Bribie Island

Bribie Island, separated from the mainland by the narrow Pumicestone channel, is 45 km north of Brisbane at the point where the Bribie Bridge crosses the channel. It is thought that the name was derived from an Aboriginal expression, 'Boorabee', referring to a koala or the island itself.

The island was seen by the explorer Matthew Flinders in 1799, where he named Skirmish Point at its southern end. Bribie Island is 34 km from north to south, including the spit extending nearly to Caloundra, and has a maximum width of 8 km.

Further Reading:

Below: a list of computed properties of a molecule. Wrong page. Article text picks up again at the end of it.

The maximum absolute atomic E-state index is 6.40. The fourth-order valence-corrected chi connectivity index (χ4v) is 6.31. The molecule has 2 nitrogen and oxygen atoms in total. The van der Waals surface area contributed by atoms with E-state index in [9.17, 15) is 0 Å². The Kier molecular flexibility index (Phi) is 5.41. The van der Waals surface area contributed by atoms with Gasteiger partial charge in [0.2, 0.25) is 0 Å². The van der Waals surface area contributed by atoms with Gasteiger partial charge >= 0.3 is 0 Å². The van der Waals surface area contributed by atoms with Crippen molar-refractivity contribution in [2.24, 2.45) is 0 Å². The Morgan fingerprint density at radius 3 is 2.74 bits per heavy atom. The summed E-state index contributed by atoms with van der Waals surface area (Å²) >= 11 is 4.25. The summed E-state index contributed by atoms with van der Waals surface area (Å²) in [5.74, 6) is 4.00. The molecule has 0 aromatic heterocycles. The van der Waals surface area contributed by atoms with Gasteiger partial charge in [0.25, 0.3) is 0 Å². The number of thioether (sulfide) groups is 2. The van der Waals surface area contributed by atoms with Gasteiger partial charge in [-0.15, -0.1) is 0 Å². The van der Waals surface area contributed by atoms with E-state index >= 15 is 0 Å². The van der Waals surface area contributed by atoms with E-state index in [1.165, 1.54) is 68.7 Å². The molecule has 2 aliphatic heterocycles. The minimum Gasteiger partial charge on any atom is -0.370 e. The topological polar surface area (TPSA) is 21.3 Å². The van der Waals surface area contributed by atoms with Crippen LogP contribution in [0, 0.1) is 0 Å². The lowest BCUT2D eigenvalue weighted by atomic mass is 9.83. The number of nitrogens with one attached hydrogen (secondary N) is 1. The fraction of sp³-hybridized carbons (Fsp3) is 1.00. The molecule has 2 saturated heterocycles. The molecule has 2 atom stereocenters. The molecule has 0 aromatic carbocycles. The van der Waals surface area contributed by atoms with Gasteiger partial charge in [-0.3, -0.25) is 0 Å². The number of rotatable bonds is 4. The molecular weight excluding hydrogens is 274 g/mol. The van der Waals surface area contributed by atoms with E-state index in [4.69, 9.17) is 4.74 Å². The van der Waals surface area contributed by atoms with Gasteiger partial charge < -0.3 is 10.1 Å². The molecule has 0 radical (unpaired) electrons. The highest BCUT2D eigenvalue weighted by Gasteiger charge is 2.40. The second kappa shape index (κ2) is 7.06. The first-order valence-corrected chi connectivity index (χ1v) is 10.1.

Bribie Island holiday guide, annual

Stan Tutt, From spear and musket 1879-1979: Caboolture centenary, Caboolture Shire Council, 1979

W.R.F. Love, Bribie dreaming: The original island inhabitants, Bribie Island, L. Love, 1994

Warwick Outram, Heritage tales of Bribie Island: jewel of the Glass House coast, Bribie Island, Books and Magazines, 1994, rev 2011

Warwick Outram, Bribie and the koala, Bongaree, Warwick Outram, 2006

Warwick Outram, Bribie Island: people and places, Bongaree, Warwick Outram Publications, 2011

Warwick Outram, Bribie from the beginning, Bongaree, Warwick Outram, 2011

James G. Lergessner, Bribie Island's seaside culture: a potted history and heritage, Woorim, JG Lergessner, c2011


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